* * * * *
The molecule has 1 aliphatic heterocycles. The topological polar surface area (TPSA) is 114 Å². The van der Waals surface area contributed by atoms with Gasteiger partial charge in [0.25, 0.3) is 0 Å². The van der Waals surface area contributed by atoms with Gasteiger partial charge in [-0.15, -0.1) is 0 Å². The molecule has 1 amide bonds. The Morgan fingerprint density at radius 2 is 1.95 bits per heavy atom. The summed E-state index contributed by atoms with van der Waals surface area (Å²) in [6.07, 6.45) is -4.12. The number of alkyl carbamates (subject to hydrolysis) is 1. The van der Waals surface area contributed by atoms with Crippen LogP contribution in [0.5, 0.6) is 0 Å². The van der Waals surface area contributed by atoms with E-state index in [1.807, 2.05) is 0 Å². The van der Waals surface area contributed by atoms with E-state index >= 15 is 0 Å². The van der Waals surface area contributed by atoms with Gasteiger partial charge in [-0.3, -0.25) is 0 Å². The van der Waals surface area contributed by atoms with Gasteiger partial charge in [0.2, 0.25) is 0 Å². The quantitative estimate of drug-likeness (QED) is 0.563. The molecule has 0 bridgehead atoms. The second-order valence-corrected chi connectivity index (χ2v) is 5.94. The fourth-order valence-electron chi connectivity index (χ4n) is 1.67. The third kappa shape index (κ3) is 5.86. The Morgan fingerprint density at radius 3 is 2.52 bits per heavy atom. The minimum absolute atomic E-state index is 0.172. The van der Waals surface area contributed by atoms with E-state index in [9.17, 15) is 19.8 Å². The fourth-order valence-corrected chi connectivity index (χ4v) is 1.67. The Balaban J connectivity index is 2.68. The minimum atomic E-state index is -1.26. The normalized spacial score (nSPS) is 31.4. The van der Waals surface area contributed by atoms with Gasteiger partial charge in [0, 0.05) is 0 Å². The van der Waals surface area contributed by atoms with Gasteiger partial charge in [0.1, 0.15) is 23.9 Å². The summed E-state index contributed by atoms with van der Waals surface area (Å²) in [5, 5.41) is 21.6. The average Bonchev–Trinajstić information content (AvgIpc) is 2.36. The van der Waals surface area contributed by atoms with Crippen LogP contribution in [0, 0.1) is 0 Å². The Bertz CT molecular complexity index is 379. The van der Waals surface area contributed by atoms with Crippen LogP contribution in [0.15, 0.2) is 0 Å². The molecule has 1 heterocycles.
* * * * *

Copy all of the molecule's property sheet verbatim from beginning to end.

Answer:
The molecule has 1 aliphatic heterocycles. The topological polar surface area (TPSA) is 114 Å². The van der Waals surface area contributed by atoms with Gasteiger partial charge in [0.25, 0.3) is 0 Å². The van der Waals surface area contributed by atoms with Gasteiger partial charge in [-0.15, -0.1) is 0 Å². The molecule has 1 amide bonds. The Morgan fingerprint density at radius 2 is 1.95 bits per heavy atom. The summed E-state index contributed by atoms with van der Waals surface area (Å²) in [6.07, 6.45) is -4.12. The number of alkyl carbamates (subject to hydrolysis) is 1. The van der Waals surface area contributed by atoms with Crippen LogP contribution in [0.5, 0.6) is 0 Å². The van der Waals surface area contributed by atoms with E-state index in [1.807, 2.05) is 0 Å². The van der Waals surface area contributed by atoms with E-state index >= 15 is 0 Å². The van der Waals surface area contributed by atoms with Gasteiger partial charge in [-0.3, -0.25) is 0 Å². The van der Waals surface area contributed by atoms with Gasteiger partial charge in [0.2, 0.25) is 0 Å². The quantitative estimate of drug-likeness (QED) is 0.563. The molecule has 0 bridgehead atoms. The second-order valence-corrected chi connectivity index (χ2v) is 5.94. The fourth-order valence-electron chi connectivity index (χ4n) is 1.67. The third kappa shape index (κ3) is 5.86. The Morgan fingerprint density at radius 3 is 2.52 bits per heavy atom. The minimum absolute atomic E-state index is 0.172. The van der Waals surface area contributed by atoms with E-state index in [9.17, 15) is 19.8 Å². The fourth-order valence-corrected chi connectivity index (χ4v) is 1.67. The Balaban J connectivity index is 2.68. The minimum atomic E-state index is -1.26. The normalized spacial score (nSPS) is 31.4. The van der Waals surface area contributed by atoms with Gasteiger partial charge in [0, 0.05) is 0 Å². The van der Waals surface area contributed by atoms with Gasteiger partial charge in [0.1, 0.15) is 23.9 Å². The summed E-state index contributed by atoms with van der Waals surface area (Å²) in [5, 5.41) is 21.6. The average Bonchev–Trinajstić information content (AvgIpc) is 2.36. The van der Waals surface area contributed by atoms with Crippen LogP contribution in [0, 0.1) is 0 Å². The Bertz CT molecular complexity index is 379. The van der Waals surface area contributed by atoms with Crippen LogP contribution in [0.15, 0.2) is 0 Å². The molecule has 1 heterocycles.